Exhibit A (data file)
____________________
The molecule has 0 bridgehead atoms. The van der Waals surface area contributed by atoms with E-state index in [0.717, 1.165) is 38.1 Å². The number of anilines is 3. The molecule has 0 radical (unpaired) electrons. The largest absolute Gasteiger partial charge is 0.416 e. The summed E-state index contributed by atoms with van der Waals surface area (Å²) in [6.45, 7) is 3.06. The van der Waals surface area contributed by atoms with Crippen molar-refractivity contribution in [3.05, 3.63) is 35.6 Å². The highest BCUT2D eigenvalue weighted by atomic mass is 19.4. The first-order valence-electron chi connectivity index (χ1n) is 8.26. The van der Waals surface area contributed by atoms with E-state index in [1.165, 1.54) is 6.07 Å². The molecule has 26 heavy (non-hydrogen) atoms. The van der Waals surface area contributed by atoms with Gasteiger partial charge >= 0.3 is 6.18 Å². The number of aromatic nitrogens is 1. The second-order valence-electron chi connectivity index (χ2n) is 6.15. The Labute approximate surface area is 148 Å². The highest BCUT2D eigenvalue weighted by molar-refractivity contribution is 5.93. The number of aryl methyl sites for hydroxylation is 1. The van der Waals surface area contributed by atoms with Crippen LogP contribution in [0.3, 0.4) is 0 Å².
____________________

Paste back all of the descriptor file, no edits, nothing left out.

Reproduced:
The molecule has 0 bridgehead atoms. The van der Waals surface area contributed by atoms with E-state index in [0.717, 1.165) is 38.1 Å². The number of anilines is 3. The molecule has 0 radical (unpaired) electrons. The largest absolute Gasteiger partial charge is 0.416 e. The summed E-state index contributed by atoms with van der Waals surface area (Å²) in [6.45, 7) is 3.06. The van der Waals surface area contributed by atoms with Crippen molar-refractivity contribution in [3.05, 3.63) is 35.6 Å². The highest BCUT2D eigenvalue weighted by atomic mass is 19.4. The first-order valence-electron chi connectivity index (χ1n) is 8.26. The van der Waals surface area contributed by atoms with E-state index in [1.165, 1.54) is 6.07 Å². The molecule has 26 heavy (non-hydrogen) atoms. The van der Waals surface area contributed by atoms with Gasteiger partial charge >= 0.3 is 6.18 Å². The number of aromatic nitrogens is 1. The second-order valence-electron chi connectivity index (χ2n) is 6.15. The Labute approximate surface area is 148 Å². The highest BCUT2D eigenvalue weighted by molar-refractivity contribution is 5.93. The number of aryl methyl sites for hydroxylation is 1. The van der Waals surface area contributed by atoms with Crippen LogP contribution in [0.3, 0.4) is 0 Å².